Tim Cook is generally silent about Apple's plans, but there's e thing he's talking about: his company's laptops and tablets are not going to merge.
This is a questi that comes up every two years. This is understandable, given the recent rumors that macOS would migrate to the same type of processors as iOS, supposedly to allow applicatis to run both Mac and iPad.
But the Apple CEO recently made it clear that merging the Mac and iPad lines would be bad for both. He told a Sydney Morning Herald reporter, "We do not believe in some kind of squandering of e for the other. Both are incredible. e of the reass why both are incredible is because we pushed them to do what they do well. And if you start to merge the two … you start to compromise and compromise. "
It's essentially a rehearsal of what Apple executives have said before." Phil Schiller, director of marketing, said in 2016, "We spent a lot of time looking at this. has many years and have come to the cclusi that to make the best persal computer, you can not try to turn macOS into an iPhone.Inversely, you can not turn iOS into Mac … So everye is the best at what They are supposed to be – and we take what makes sense to add from everye, but without basically changing them so that they are compromised. "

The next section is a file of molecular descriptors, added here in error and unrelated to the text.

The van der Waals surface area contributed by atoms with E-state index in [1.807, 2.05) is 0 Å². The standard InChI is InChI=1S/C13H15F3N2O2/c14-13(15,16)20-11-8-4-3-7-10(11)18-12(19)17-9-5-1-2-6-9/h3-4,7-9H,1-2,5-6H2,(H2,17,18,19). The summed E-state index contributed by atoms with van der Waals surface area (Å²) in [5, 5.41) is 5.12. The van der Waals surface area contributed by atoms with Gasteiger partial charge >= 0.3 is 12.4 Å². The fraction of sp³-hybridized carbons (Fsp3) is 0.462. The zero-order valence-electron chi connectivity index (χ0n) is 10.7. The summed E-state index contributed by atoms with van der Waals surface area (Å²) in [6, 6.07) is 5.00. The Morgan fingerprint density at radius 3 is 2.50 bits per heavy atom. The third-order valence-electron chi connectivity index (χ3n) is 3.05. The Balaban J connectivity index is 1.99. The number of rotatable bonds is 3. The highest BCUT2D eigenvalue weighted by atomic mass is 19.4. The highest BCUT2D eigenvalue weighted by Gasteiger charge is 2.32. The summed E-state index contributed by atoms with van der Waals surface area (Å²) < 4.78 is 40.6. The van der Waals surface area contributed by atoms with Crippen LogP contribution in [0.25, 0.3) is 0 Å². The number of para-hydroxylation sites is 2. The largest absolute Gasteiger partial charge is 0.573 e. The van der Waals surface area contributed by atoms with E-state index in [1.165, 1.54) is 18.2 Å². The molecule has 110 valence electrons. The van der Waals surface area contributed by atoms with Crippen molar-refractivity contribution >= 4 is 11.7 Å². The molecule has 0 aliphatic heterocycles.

But what about Kalamata and marzipan?
MacBooks and iMac run Intel processors, but Apple is supposed to migrate macOS to ARM-based chips that it will produce itself. It would be a gigantic project and would require third-party developers to modify their applicatis for the new processor architecture.
This switch, which would bear the code name Kalamata, would have Macs, iPhones and iPads all running the same processor architecture.
A separate rumor says that Apple will then take the next logical step and allow developers to write applicatis that would work a desktop computer, a laptop, a tablet and a phe.
We can assume that the objective is more than macOS …